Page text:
A combined surgical and radiologic technique for creating functional neoendocervical canal in a case of partial congenital cervical atresia

David M. Hovsepian, Anthony Auyeung, Valerie S. Ratts

Research output: Contribution to journalArticle

10 Scopus citations

Abstract

Objective: To recanalize the endocervical canal in a patient with partial congenital cervical atresia. Design: Case report. Setting: University hospital. Patient: A 16-year-old gift referred with a history of primary amenorrhea, polycystic ovaries, and intermittent abdominal pain. Physical examination revealed a normal vagina and external cervical os, but magnetic resonance imaging revealed a solid endocervical tract. Intervention(s): At laparotomy the endometrial cavity was accessed transfundally and outlined by injection of water-soluble contrast. A trocar needle was guided transvaginally into the uterus, the tract was dilated, and a 12F stent was placed. Oral contraceptives (OCs) and antibiotics were continued postoperatively. Main Outcome Measure(s): Hysterosalpingography and clinical follow-up. Result(s): The operation and postoperative course were uneventful. Withdrawal bleeding occurred at 8 weeks, after discontinuation of the OCs, at which time the stent was expelled. Later follow-up revealed recurrent narrowing, and the stent was replaced for 14 more weeks. After stent removal, regular menses continued (7 months to date). Conclusion: In select cases of congenital cervical atresia, recanalization may be safely performed with the use of the combined surgical-radiologic technique described, with good short- term outcome.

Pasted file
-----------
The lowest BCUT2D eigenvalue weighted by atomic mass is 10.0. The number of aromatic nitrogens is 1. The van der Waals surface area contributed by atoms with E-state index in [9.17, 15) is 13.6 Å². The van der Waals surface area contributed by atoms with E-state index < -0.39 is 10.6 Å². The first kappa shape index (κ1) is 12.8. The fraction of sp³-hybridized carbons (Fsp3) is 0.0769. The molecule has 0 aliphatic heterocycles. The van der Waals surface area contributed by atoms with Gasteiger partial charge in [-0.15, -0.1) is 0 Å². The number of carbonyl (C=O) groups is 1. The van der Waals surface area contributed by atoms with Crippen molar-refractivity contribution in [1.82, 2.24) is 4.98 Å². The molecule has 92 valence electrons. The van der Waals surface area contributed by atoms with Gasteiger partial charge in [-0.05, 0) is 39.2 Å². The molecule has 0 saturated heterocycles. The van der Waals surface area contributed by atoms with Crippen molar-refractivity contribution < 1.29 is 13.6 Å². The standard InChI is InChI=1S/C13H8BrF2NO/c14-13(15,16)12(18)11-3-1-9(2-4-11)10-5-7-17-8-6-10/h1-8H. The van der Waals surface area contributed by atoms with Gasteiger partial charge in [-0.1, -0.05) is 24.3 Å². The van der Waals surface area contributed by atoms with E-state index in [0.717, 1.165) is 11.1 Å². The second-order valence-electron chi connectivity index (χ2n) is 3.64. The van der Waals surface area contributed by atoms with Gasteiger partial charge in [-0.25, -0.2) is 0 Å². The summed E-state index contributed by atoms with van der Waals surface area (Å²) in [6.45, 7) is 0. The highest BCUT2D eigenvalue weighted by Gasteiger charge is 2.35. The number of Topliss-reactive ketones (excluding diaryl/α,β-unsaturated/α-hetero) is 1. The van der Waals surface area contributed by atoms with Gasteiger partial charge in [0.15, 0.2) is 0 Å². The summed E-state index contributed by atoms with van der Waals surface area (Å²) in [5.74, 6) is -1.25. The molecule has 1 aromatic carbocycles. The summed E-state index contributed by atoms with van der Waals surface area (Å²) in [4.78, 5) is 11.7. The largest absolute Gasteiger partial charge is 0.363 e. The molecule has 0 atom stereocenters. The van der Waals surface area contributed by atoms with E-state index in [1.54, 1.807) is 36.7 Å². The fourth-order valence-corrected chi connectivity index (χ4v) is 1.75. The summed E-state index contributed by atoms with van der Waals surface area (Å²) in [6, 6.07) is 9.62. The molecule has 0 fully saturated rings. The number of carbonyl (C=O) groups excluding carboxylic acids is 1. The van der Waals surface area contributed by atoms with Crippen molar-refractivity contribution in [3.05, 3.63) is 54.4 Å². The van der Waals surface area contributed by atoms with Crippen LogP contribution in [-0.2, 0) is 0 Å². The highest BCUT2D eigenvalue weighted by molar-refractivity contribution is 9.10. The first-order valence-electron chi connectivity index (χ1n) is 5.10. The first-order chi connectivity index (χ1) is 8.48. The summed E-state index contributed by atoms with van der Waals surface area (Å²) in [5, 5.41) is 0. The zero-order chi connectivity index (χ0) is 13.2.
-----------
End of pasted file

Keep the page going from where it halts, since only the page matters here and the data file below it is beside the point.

Original languageEnglish
Pages (from-to)158-162
Number of pages5
JournalFertility and Sterility
Volume71
Issue number1
DOIs
StatePublished - Jan 1 1999

Keywords

  • Cervical agenesis
  • Cervical atresia
  • Pelvic interventional procedure
  • Pelvic organs

Fingerprint Dive into the research topics of 'A combined surgical and radiologic technique for creating functional neoendocervical canal in a case of partial congenital cervical atresia'. Together they form a unique fingerprint.

  • Cite this